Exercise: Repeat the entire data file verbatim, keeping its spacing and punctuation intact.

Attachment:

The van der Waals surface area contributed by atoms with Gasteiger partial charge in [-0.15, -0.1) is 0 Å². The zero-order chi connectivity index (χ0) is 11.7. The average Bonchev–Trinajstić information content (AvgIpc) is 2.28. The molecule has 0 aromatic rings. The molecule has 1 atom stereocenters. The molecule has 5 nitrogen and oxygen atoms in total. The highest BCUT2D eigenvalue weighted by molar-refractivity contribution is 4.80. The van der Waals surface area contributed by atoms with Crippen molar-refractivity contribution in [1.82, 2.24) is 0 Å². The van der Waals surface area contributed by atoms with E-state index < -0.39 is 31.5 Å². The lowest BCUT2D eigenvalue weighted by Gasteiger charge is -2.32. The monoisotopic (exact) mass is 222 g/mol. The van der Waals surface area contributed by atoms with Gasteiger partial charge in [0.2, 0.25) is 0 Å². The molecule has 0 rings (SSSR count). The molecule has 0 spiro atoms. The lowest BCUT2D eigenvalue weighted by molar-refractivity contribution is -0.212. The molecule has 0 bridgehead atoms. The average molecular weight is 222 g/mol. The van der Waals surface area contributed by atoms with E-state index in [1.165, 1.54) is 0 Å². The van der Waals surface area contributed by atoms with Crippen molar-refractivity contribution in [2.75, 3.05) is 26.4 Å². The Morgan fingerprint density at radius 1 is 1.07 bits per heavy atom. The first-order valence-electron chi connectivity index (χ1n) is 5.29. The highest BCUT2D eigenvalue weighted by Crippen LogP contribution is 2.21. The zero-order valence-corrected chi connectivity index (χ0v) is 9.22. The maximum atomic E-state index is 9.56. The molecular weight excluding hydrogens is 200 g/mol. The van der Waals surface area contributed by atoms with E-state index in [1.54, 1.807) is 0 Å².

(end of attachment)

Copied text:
The van der Waals surface area contributed by atoms with Gasteiger partial charge in [-0.15, -0.1) is 0 Å². The zero-order chi connectivity index (χ0) is 11.7. The average Bonchev–Trinajstić information content (AvgIpc) is 2.28. The molecule has 0 aromatic rings. The molecule has 1 atom stereocenters. The molecule has 5 nitrogen and oxygen atoms in total. The highest BCUT2D eigenvalue weighted by molar-refractivity contribution is 4.80. The van der Waals surface area contributed by atoms with Crippen molar-refractivity contribution in [1.82, 2.24) is 0 Å². The van der Waals surface area contributed by atoms with E-state index < -0.39 is 31.5 Å². The lowest BCUT2D eigenvalue weighted by Gasteiger charge is -2.32. The monoisotopic (exact) mass is 222 g/mol. The van der Waals surface area contributed by atoms with Gasteiger partial charge in [0.2, 0.25) is 0 Å². The molecule has 0 rings (SSSR count). The molecule has 0 spiro atoms. The lowest BCUT2D eigenvalue weighted by molar-refractivity contribution is -0.212. The molecule has 0 bridgehead atoms. The average molecular weight is 222 g/mol. The van der Waals surface area contributed by atoms with E-state index in [1.165, 1.54) is 0 Å². The van der Waals surface area contributed by atoms with Crippen molar-refractivity contribution in [2.75, 3.05) is 26.4 Å². The Morgan fingerprint density at radius 1 is 1.07 bits per heavy atom. The first-order valence-electron chi connectivity index (χ1n) is 5.29. The highest BCUT2D eigenvalue weighted by Crippen LogP contribution is 2.21. The zero-order valence-corrected chi connectivity index (χ0v) is 9.22. The maximum atomic E-state index is 9.56. The molecular weight excluding hydrogens is 200 g/mol. The van der Waals surface area contributed by atoms with E-state index in [1.54, 1.807) is 0 Å².